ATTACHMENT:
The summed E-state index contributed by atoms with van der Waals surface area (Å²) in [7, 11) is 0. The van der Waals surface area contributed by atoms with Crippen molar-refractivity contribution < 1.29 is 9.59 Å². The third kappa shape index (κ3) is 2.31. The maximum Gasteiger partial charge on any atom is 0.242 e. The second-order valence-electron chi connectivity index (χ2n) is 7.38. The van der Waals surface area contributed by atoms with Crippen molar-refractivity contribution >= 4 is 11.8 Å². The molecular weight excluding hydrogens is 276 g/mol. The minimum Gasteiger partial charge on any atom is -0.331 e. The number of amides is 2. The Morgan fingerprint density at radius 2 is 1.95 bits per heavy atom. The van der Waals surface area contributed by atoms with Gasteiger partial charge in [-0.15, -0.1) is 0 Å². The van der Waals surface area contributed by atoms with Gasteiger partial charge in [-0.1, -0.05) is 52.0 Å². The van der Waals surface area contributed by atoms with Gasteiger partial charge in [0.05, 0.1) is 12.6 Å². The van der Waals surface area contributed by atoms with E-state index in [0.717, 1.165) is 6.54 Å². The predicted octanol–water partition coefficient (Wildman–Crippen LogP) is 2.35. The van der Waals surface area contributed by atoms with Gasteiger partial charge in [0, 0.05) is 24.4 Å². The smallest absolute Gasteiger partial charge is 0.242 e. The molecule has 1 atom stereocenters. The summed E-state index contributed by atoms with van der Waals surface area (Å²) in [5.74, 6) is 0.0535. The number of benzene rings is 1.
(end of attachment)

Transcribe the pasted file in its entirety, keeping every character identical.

The summed E-state index contributed by atoms with van der Waals surface area (Å²) in [7, 11) is 0. The van der Waals surface area contributed by atoms with Crippen molar-refractivity contribution < 1.29 is 9.59 Å². The third kappa shape index (κ3) is 2.31. The maximum Gasteiger partial charge on any atom is 0.242 e. The second-order valence-electron chi connectivity index (χ2n) is 7.38. The van der Waals surface area contributed by atoms with Crippen molar-refractivity contribution >= 4 is 11.8 Å². The molecular weight excluding hydrogens is 276 g/mol. The minimum Gasteiger partial charge on any atom is -0.331 e. The number of amides is 2. The Morgan fingerprint density at radius 2 is 1.95 bits per heavy atom. The van der Waals surface area contributed by atoms with Gasteiger partial charge in [-0.15, -0.1) is 0 Å². The van der Waals surface area contributed by atoms with Gasteiger partial charge in [-0.1, -0.05) is 52.0 Å². The van der Waals surface area contributed by atoms with Gasteiger partial charge in [0.05, 0.1) is 12.6 Å². The van der Waals surface area contributed by atoms with E-state index in [0.717, 1.165) is 6.54 Å². The predicted octanol–water partition coefficient (Wildman–Crippen LogP) is 2.35. The van der Waals surface area contributed by atoms with Gasteiger partial charge in [0, 0.05) is 24.4 Å². The smallest absolute Gasteiger partial charge is 0.242 e. The molecule has 1 atom stereocenters. The summed E-state index contributed by atoms with van der Waals surface area (Å²) in [5.74, 6) is 0.0535. The number of benzene rings is 1.